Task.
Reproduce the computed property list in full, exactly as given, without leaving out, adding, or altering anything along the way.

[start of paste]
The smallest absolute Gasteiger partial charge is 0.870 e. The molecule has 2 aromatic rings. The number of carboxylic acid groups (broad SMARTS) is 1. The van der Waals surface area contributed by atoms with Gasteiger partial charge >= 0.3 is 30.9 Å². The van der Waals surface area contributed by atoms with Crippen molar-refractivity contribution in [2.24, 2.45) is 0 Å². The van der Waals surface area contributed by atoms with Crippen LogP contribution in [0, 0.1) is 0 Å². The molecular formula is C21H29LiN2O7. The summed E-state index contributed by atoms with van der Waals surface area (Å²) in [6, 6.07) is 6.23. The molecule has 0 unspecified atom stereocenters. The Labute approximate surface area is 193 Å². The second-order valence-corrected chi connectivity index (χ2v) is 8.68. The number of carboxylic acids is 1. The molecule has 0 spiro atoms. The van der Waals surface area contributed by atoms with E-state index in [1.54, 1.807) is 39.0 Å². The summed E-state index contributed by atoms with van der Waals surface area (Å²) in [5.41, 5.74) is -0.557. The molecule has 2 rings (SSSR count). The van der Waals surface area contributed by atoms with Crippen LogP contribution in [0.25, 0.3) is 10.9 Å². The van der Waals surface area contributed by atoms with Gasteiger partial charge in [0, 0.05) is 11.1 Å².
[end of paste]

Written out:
The smallest absolute Gasteiger partial charge is 0.870 e. The molecule has 2 aromatic rings. The number of carboxylic acid groups (broad SMARTS) is 1. The van der Waals surface area contributed by atoms with Gasteiger partial charge >= 0.3 is 30.9 Å². The van der Waals surface area contributed by atoms with Crippen molar-refractivity contribution in [2.24, 2.45) is 0 Å². The van der Waals surface area contributed by atoms with Crippen LogP contribution in [0, 0.1) is 0 Å². The molecular formula is C21H29LiN2O7. The summed E-state index contributed by atoms with van der Waals surface area (Å²) in [6, 6.07) is 6.23. The molecule has 0 unspecified atom stereocenters. The Labute approximate surface area is 193 Å². The second-order valence-corrected chi connectivity index (χ2v) is 8.68. The number of carboxylic acids is 1. The molecule has 0 spiro atoms. The van der Waals surface area contributed by atoms with E-state index in [1.54, 1.807) is 39.0 Å². The summed E-state index contributed by atoms with van der Waals surface area (Å²) in [5.41, 5.74) is -0.557. The molecule has 2 rings (SSSR count). The van der Waals surface area contributed by atoms with Crippen LogP contribution in [0.25, 0.3) is 10.9 Å². The van der Waals surface area contributed by atoms with Gasteiger partial charge in [0, 0.05) is 11.1 Å².